New York City's lively Union Square is known for its green market, but it is briefly playing host to another set of organic structures -- an ephemeral village of sukkahs. Sukkot, the seven-day-long Jewish holiday, is celebrated by building these temporary forms, reminiscent of those that the Israelites inhabited in the wilderness after their exodus from Egypt.
The Sukkah City international design competition invited entrants to reimagine the biblical structure as "a means of ceremonially practicing homelessness." Of over 600 entries from around the world, 12 finalists were chosen by esteemed jurors including Thom Mayne, Paul Goldberger, and Ron Arad. Finalists constructed their proposed sukkah designs and assembled them at the south end of Union Square, symbols of conviction and paucity that stand in stark contrast to the area's proliferation of retail stores.
According to religious law, the sukkah must include at least two and a half walls and a roof made of organic material that partially opens to the sky. Within the structure, inhabitants eat, sleep, entertain, and relax throughout the holiday week. Although the designers worked within the same set of constraints, the 12 sukkahs are vastly different. No one took advantage of the laws' endorsement of building a sukkah atop a camel or fashioning a wall from a recently deceased elephant; however, some structures appear nearly as bizarre. The inflated vinyl walls of Bittertang's Blo Puff form a protective bubble, reminiscent of a deep-sea creature. The aptly titled LOG by Kyle May and Scott Abrahams features a thick cedar stump seemingly floating on glass walls. Word has it that the competition's rabbinic consultant insisted they drill holes in the stump to lighten the load.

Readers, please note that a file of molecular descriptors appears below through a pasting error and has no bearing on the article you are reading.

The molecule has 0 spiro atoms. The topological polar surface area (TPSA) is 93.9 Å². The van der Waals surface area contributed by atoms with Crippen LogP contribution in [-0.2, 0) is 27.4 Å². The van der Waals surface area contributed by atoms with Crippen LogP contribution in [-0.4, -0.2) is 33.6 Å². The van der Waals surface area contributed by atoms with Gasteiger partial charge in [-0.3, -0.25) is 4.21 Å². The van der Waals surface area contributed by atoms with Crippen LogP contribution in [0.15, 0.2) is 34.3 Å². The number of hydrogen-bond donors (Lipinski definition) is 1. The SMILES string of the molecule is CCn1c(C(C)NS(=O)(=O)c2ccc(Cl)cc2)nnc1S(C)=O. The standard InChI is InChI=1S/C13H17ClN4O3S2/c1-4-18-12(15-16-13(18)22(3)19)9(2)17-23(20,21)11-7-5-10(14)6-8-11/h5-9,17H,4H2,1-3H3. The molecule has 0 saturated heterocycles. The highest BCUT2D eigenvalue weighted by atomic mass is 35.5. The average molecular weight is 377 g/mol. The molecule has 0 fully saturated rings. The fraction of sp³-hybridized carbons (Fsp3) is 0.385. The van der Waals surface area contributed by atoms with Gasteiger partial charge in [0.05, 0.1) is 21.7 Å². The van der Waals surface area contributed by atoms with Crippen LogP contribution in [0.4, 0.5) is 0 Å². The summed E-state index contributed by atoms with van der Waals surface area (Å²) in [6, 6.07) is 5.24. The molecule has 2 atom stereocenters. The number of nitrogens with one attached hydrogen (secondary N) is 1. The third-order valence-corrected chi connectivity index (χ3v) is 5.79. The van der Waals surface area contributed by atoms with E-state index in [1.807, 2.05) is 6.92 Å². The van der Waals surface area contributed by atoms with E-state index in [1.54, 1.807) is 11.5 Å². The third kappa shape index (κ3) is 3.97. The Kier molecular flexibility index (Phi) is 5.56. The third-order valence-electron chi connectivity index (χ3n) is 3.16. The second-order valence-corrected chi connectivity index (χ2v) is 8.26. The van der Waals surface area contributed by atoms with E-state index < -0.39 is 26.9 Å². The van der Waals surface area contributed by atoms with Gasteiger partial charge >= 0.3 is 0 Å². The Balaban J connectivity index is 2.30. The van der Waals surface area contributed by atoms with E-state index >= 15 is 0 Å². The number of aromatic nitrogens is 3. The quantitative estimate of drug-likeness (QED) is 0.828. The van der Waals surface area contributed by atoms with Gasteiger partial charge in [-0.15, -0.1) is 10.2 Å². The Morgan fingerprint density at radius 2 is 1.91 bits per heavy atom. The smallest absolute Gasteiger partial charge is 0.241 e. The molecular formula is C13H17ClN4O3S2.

Blo Puff | Bitterang
LOG | Kyle May and Scott Abrahams
Prickly was popular among the designers, evoking protective forms found in nature. Inhabiting Fractured Bubble, designed by Henry Grossman and Babak Bryan, might feel somewhat like standing in the center of a giant sweetgum ball; a round core bristles with invasive marsh grasses that were harvested from Corona Park, Queens. Repetition meets Difference | Stability meets Volatileness by Matthias Karch looks painful to touch; shards of metal and wood create a surface field of "universal knots."
Fractured Bubble | Henry Grossman and Babak Bryan
Repetition meets Difference/Stability meets Volatileness | Matthias Karch
Other sukkah designs celebrate the mundane. Tinder.Tinker's Shim Sukkah is constructed of humble shims, a commonly discarded element of building, used to level surfaces, becomes the unit of construction. Sukkah of the Signs by Ronald Rael and Virginia San Fratello is plastered with cardboard scraps scrawled with requests from the homeless, a literal statement on the fleeting nature of the structures.
Shim Sukkah | tinder.tinker
Sukkah of the Signs | Ronald Rael and Virginia San Fratello
Following two days of viewing, the public voted Fractured Bubble as the favorite, with the results announced by Mayor Michael Bloomberg on September 20. This structure will remain on view through October 2, for the duration of the holiday, and other designs will be on view in an exhibition at the Center for Architecture. Fittingly, the 12 structures have been auctioned off to support homeless initiatives in NYC.
Gathering | Dale Suttle, So Sugita, and Ginna Nguyen
In Tension | SO-IL
Single Thread | Matter Practice
Star Cocoon | Volkan Alkanoglu
Time/Timeless | Peter Sagar
Murrye is a freelance writer based in New York City. She holds a Bachelor's degree in Architecture from the University of Arkansas and is a LEED-accredited professional. Her work has been published in Architectural Record, Eco-Structure, and Architectural Lighting, among others. She also serves as a contributing editor for the American Institute of Architects' New York Chapter publication, eOculus.Website: www.murrye.com